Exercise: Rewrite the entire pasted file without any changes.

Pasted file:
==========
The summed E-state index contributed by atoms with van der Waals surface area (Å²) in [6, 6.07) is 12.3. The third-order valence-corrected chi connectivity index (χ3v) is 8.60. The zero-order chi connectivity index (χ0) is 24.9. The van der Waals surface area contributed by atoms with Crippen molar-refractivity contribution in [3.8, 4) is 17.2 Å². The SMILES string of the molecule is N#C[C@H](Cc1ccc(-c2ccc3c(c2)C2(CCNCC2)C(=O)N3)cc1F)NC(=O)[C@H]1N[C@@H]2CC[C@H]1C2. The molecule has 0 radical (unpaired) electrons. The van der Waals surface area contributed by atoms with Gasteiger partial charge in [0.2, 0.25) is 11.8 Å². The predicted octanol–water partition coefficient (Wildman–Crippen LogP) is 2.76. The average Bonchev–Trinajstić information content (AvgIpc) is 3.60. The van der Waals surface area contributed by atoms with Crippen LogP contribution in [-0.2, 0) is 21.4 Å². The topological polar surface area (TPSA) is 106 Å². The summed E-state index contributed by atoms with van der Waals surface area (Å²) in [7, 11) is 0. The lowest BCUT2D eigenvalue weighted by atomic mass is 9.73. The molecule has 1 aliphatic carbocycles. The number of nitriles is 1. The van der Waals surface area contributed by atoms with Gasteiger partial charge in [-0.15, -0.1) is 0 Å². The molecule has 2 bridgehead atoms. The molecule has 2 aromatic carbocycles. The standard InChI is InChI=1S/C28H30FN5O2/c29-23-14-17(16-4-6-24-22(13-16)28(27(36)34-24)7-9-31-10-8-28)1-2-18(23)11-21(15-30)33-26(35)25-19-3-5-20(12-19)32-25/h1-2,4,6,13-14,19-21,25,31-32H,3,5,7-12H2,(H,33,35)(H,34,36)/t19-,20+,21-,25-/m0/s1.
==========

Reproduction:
The summed E-state index contributed by atoms with van der Waals surface area (Å²) in [6, 6.07) is 12.3. The third-order valence-corrected chi connectivity index (χ3v) is 8.60. The zero-order chi connectivity index (χ0) is 24.9. The van der Waals surface area contributed by atoms with Crippen molar-refractivity contribution in [3.8, 4) is 17.2 Å². The SMILES string of the molecule is N#C[C@H](Cc1ccc(-c2ccc3c(c2)C2(CCNCC2)C(=O)N3)cc1F)NC(=O)[C@H]1N[C@@H]2CC[C@H]1C2. The molecule has 0 radical (unpaired) electrons. The van der Waals surface area contributed by atoms with Gasteiger partial charge in [0.2, 0.25) is 11.8 Å². The predicted octanol–water partition coefficient (Wildman–Crippen LogP) is 2.76. The average Bonchev–Trinajstić information content (AvgIpc) is 3.60. The van der Waals surface area contributed by atoms with Crippen LogP contribution in [-0.2, 0) is 21.4 Å². The topological polar surface area (TPSA) is 106 Å². The summed E-state index contributed by atoms with van der Waals surface area (Å²) in [7, 11) is 0. The lowest BCUT2D eigenvalue weighted by atomic mass is 9.73. The molecule has 1 aliphatic carbocycles. The number of nitriles is 1. The van der Waals surface area contributed by atoms with Gasteiger partial charge in [-0.15, -0.1) is 0 Å². The molecule has 2 bridgehead atoms. The molecule has 2 aromatic carbocycles. The standard InChI is InChI=1S/C28H30FN5O2/c29-23-14-17(16-4-6-24-22(13-16)28(27(36)34-24)7-9-31-10-8-28)1-2-18(23)11-21(15-30)33-26(35)25-19-3-5-20(12-19)32-25/h1-2,4,6,13-14,19-21,25,31-32H,3,5,7-12H2,(H,33,35)(H,34,36)/t19-,20+,21-,25-/m0/s1.